The Girl on the Sofa

Teatro Stabile di Torino

05 March 2024

Tuesday 5 March 2024, at 7.30 p.m., will see the national premiere at Teatro Carignano in Turin of The Girl on the Sofa by Jon Fosse, the Norwegian author awarded the Nobel Prize for Literature in 2023.

The text is translated by Graziella Perin. The direction is by Valerio Binasco, Artistic Director of the Teatro Stabile di Torino, who will perform with Pamela Villoresi, Michele Di Mauro, Giordana Faggiano, Fabrizio Contri, Giulia Chiaramonte and Isabella Ferrari.

Valerio Binasco is acknowledged as the leading Italian interpreter of Jon Fosse, having always been fascinated by the introspective poetry that runs through each of his texts and by the almost Proustian relationship that the Norwegian master's works trace between past and present. This plot has its narrative focus on a middle-aged woman intent on painting a portrait of a girl sitting on a sofa. She fights against doubts about her own artistic capabilities and the recurrent image of that sitting girl that persecutes her. That girl is none other than the portrait of herself as a young woman, disturbed by a thousand uncertainties. Binasco, joined by a cast of great performers, tackles the way in which emotional wounds never fully heal.

Vakerio Binasco (c) Daniela Foresto

The following two productions are in the hands of Leonardo Lidi, TST's Resident Director, who will be directing Medea, from Euripides, and Stéphane Braunschweig, who will be performing a touching text by Luigi Pirandello. 

From 2 to 21 April 20024 at Fonderie Limone Moncalieri Leonardo Lidi will direct Medea, from Euripides, one of the crudest and most ruthless tragedies of antiquity. Medea, a key character in classical literature and a timeless symbol of female sorrow, is the one who abandoned her own homeland to follow a man, who made her mother only to abandon her for a younger woman, in the name of her own gain. Medea has no place or family to return to, rejected because she is in opposition to a personal and political project, that of Giasone, which rules out pity and sentiment. Two worlds fated to a fatal collision, two entirely different visions of the world - male and female - that make this tragic tale as relevant and necessary as ever. The show is starring Orietta Notari, Nicola Pannelli, Valentina Picello, Lorenzo Bartoli, Alfonso De Vreese, Marta Malvestiti, sets and lights Nicolas Bovey, costumes Aurora Damanti, sound Giacomo Agnifili and is produced by Teatro Stabile Torino - Teatro Nazionale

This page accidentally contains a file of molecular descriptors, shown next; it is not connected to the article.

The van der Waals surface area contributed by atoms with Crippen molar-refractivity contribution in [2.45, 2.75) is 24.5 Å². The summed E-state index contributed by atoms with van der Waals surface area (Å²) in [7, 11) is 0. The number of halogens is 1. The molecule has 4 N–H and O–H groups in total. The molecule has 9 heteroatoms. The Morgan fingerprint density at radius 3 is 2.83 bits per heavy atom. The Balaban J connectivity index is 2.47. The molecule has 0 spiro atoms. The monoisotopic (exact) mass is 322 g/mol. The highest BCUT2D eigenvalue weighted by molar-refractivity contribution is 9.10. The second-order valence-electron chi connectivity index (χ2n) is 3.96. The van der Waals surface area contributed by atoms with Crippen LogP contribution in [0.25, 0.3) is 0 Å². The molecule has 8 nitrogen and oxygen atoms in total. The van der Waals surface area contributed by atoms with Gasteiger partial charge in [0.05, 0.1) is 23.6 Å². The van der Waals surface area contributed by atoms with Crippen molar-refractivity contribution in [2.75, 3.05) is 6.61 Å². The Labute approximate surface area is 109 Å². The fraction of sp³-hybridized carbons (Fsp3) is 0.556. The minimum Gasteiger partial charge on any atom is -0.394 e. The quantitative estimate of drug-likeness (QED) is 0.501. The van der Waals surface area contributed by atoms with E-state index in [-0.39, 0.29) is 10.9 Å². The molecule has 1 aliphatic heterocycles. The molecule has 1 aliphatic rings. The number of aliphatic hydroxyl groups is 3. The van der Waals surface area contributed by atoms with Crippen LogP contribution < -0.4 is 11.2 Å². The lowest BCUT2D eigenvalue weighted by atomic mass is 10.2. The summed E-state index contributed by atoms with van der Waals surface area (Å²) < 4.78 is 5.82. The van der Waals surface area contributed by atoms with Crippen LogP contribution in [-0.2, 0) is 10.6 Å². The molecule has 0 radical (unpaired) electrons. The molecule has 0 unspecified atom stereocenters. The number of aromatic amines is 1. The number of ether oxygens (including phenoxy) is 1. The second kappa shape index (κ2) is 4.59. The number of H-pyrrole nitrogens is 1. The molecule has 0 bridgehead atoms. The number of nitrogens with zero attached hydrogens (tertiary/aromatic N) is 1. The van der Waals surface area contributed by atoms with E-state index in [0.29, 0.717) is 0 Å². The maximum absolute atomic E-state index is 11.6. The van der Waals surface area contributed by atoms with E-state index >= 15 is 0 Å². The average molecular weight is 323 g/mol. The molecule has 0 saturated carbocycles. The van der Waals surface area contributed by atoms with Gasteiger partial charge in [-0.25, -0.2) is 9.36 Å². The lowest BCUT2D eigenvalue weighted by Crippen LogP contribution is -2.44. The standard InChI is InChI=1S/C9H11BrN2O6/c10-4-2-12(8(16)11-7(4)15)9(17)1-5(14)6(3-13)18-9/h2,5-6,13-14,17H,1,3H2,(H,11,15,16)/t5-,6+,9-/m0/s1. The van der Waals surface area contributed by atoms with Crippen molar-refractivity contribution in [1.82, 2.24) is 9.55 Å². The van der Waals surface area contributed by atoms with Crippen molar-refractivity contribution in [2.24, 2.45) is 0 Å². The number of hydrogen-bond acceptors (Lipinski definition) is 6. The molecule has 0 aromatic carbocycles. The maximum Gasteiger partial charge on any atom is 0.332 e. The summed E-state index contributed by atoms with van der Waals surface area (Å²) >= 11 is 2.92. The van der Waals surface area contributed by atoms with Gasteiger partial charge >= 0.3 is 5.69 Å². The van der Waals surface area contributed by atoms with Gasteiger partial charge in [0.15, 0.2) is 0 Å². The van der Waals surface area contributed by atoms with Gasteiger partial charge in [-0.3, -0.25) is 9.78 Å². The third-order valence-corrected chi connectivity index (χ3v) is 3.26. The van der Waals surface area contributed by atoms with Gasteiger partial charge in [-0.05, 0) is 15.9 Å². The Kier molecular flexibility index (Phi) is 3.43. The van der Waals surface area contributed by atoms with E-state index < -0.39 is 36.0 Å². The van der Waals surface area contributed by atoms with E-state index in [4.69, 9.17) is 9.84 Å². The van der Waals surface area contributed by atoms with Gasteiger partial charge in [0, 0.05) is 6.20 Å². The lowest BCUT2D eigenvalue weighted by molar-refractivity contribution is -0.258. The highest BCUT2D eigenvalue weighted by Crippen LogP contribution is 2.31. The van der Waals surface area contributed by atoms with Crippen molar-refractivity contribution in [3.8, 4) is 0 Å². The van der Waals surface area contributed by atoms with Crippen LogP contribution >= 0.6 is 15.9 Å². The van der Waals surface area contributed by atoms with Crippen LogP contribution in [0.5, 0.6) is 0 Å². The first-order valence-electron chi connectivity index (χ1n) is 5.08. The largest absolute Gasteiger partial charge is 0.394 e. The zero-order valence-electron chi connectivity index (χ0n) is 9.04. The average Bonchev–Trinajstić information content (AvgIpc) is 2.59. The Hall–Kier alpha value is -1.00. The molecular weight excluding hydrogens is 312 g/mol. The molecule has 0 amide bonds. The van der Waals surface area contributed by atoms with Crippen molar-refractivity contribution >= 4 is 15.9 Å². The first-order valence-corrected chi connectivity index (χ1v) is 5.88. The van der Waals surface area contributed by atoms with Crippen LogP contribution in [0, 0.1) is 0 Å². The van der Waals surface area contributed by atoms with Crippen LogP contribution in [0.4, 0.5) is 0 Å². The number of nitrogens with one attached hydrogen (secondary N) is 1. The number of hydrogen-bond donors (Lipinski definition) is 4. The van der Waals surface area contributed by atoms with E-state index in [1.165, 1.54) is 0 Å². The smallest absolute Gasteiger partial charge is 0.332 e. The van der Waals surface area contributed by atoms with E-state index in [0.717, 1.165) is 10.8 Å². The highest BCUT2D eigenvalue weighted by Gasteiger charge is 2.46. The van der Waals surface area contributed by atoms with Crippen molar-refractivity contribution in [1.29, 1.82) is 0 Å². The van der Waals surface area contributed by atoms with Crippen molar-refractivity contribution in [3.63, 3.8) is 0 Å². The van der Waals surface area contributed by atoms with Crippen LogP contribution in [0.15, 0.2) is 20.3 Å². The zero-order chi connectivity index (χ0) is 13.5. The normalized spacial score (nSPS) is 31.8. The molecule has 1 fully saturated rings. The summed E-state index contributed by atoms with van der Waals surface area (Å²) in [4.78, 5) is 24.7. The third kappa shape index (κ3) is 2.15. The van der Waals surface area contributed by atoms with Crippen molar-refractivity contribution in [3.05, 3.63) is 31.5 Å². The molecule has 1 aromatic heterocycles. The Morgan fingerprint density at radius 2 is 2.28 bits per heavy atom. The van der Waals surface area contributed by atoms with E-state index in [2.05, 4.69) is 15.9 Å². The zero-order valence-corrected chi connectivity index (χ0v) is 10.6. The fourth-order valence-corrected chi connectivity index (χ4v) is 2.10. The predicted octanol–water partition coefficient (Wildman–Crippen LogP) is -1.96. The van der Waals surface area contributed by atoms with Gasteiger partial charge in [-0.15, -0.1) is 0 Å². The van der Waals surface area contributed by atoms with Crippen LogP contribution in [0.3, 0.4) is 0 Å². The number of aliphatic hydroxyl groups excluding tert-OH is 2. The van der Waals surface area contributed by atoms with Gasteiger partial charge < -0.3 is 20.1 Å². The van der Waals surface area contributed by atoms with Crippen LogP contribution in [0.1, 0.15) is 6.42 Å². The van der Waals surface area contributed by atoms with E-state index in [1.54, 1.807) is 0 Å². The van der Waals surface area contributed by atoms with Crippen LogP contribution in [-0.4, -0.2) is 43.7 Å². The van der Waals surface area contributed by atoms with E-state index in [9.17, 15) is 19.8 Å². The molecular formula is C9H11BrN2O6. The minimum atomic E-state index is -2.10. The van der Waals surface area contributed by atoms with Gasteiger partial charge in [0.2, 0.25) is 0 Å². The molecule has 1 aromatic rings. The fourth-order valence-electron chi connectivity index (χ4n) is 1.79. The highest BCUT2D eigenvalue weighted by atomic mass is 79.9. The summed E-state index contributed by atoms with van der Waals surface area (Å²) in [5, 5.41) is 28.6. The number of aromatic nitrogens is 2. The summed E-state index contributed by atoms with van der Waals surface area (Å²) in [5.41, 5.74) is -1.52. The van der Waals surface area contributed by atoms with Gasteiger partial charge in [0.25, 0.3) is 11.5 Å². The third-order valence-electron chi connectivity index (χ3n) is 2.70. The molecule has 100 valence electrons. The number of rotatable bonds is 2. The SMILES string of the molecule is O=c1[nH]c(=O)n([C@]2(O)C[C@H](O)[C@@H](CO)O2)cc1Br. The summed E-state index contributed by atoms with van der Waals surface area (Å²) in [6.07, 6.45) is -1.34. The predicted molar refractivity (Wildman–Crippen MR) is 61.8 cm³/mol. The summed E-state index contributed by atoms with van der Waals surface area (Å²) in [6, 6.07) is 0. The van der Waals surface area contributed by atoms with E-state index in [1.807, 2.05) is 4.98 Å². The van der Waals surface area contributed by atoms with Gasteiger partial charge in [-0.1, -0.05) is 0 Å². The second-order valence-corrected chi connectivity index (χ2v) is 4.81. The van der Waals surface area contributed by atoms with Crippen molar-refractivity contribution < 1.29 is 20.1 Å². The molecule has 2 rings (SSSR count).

Leonardo Lidi (c) Andrea Macchia


From 9 until 28 April in national première at the Teatro Carignano in Turin, Stéphane Braunschweig, one of the leading directors of the contemporary theatre stage and Artistic Director of the Odéon - Théâtre de l'Europe in Paris, will direct La vita che ti diedi, by Luigi Pirandello. The Director deepens his link with Pirandello's writing: after the international successes of Vestire gli ignudi, Sei personaggi in cerca d'autore, I giganti della montagna and Come tu mi vuoi, he directs this new play for the Teatro Stabile di Torino.

Written in 1923 for Eleonora Duse, La vita che ti diedi is the great dramatist's most poignant text on the theme of motherhood and mourning. "How can a mother survive the death of her son?" the playwright asks himself. Simply by claiming that he is not dead. Or, more accurately, by pretending that he is alive. Pirandello makes our certainties, our preconceptions falter: despite knowing that reality will eventually put a stop to the illusion, he makes us realise how much we need illusions - but conscious illusions and not the lies we tell ourselves - to remain standing. How much we need theatre to face life.

On stage Daria Deflorian, Federica Fracassi, Cecilia Bertozzi, Fabrizio Costella, Enrica Origo, Fulvio Pepe, Caterina Tieghi, costumes and collaboration on sets Lisetta Buccellato, lights Marion Hewlett, sound Filippo Conti. A Teatro Stabile di Torino - Teatro Nazionale and Emilia Romagna Teatro ER T / Teatro Nazionale production

Learn more

Stephane Braunschweig (c) Carole Bellaiche

Cover photo: (c) Virginia Mingolla

Why Join ETC?

  • Meet and network with colleagues from other European theatres
  • Create international artistic collaborations
  • Get inspired by new ideas and shared best practices
  • Be represented at European and international level
  • Discover new contexts, cities and perspectives
Be part of the community: join Europe's network for public theatres!

Discover all your benefits as a member